Can't take credit for that, I only cut that bottle and glued the cork in! :)

0
corporatelab
corporatelab

Reply 6 years ago

Raitis, what an amazing job of (what I would call) cross-sectioning. This is truly awesome. I'm not sure what a wet tile cutter looks like, but it sure looks worth finding out.

0
ShakeTheFuture
ShakeTheFuture

Reply 6 years ago

I did not take that long, but If I will ever want to cut many bottles (set of 12 ice cream dishes), wet tile saw sounds like a good option.

Thank You!

0
Laral
Laral

6 years ago

This is the best method I could find for doing this. How long did it take to cut the bottle? What grit silicon carbide powder?

0
jeanniel1
jeanniel1

6 years ago

OK, so I thought with the copper tape you were going to heat pop the bottle in half, but you used the diamond blade dremel --- lots of manual labor, but good job. The coup de grace - sanding the bottle - perfect!!! This is what we do for making sure what we are sanding it perfectly flat for post-glass blowing finishing! Well done.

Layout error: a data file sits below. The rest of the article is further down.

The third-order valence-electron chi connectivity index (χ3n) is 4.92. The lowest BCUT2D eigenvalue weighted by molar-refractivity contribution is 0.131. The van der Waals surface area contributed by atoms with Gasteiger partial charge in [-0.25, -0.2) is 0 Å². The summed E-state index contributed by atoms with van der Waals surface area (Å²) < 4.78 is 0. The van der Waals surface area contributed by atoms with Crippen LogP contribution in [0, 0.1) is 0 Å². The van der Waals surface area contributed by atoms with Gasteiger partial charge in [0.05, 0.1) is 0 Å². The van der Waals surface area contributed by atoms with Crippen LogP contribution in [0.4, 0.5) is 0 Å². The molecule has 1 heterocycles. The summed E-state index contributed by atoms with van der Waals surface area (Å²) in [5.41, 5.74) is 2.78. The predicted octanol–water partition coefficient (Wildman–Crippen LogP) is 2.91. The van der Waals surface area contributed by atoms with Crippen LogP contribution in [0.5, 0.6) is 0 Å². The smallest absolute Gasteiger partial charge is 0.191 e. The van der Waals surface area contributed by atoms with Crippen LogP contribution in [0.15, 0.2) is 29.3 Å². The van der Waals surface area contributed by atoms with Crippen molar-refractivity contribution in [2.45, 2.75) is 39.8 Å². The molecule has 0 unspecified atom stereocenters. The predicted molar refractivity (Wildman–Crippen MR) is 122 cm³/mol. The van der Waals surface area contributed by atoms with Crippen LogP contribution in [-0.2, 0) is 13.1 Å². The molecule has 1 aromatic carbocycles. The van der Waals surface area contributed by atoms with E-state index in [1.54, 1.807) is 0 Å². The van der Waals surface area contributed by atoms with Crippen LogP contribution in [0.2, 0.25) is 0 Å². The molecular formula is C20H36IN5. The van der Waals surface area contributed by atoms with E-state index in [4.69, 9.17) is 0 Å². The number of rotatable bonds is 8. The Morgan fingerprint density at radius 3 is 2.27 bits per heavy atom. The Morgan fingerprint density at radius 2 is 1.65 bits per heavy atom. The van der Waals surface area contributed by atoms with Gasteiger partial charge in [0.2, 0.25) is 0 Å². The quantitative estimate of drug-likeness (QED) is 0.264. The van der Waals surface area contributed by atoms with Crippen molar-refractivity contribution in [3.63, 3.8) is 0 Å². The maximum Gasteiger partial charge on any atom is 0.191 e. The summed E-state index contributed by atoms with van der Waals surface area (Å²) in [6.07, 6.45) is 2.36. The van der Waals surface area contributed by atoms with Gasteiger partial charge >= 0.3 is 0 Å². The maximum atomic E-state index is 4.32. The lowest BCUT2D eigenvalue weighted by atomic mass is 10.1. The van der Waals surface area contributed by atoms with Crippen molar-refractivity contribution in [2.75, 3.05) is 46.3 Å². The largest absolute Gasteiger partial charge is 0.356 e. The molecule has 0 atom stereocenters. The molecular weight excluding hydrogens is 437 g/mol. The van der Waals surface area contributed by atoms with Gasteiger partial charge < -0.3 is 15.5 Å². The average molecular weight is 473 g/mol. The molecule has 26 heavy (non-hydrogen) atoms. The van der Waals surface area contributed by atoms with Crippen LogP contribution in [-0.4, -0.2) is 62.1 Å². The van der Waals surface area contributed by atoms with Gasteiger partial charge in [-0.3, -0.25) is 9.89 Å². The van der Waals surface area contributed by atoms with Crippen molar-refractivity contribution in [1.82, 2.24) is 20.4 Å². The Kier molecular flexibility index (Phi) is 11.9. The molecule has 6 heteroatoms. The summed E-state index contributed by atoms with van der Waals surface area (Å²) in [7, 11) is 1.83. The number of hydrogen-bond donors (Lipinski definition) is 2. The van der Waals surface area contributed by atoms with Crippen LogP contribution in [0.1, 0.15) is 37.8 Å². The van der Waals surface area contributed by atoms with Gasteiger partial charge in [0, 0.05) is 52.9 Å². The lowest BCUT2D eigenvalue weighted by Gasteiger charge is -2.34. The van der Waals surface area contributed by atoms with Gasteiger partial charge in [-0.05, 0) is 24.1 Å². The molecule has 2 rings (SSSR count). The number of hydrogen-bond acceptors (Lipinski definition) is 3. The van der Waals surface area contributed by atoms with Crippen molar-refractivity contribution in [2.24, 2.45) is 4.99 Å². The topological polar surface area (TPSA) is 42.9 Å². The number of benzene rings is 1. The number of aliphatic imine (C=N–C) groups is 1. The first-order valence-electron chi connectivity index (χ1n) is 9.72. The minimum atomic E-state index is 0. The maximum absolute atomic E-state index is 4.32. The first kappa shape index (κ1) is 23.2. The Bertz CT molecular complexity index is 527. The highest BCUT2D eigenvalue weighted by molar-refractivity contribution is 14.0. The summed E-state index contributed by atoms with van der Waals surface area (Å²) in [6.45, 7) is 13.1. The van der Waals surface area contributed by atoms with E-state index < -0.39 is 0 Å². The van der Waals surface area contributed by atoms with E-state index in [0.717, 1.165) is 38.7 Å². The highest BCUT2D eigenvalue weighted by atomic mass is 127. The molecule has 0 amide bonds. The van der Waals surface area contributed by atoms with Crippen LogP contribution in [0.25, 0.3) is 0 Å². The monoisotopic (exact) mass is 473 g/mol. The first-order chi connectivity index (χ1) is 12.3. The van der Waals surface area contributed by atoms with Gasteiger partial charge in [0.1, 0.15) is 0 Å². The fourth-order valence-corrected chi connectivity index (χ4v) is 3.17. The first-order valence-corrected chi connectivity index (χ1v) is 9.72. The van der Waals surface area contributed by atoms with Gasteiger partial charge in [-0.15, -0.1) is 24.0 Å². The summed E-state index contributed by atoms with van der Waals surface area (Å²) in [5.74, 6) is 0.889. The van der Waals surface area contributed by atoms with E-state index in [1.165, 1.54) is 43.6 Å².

0
Laral
Laral

Reply 6 years ago

Same here. I anticipated connection to a high-current source, like a car battery. :)

0
Lavoz24
Lavoz24

6 years ago

I have been searching for an ible on how to do this. As yourself, I also thought it would be nice to use them as dishes It's also arum way to portion control and as I host picnic style lunch and dinner parties in the spring/summer/fall I will now do this to use for some of the this year.

My reason for not doing it sooner is because I couldn't get around the whole using a string with acetone lengthwise. I tried and failed because I couldn't get it straight or it would just slide off and I could never get it to tighten enough.

Many thanks for sharing this ible with us. I will post pics and maybe a small video when I do this.

0
ShakeTheFuture
ShakeTheFuture

Reply 6 years ago

I am glad you found it helpful.

Cheers!

0
debzam
debzam

6 years ago

:) I like the idea of using it as an ice cream dish.

0
Eh Lie Us!
Eh Lie Us!

Reply 6 years ago

My thoughts EXACTLY! Great, great idea. Thank you for posting.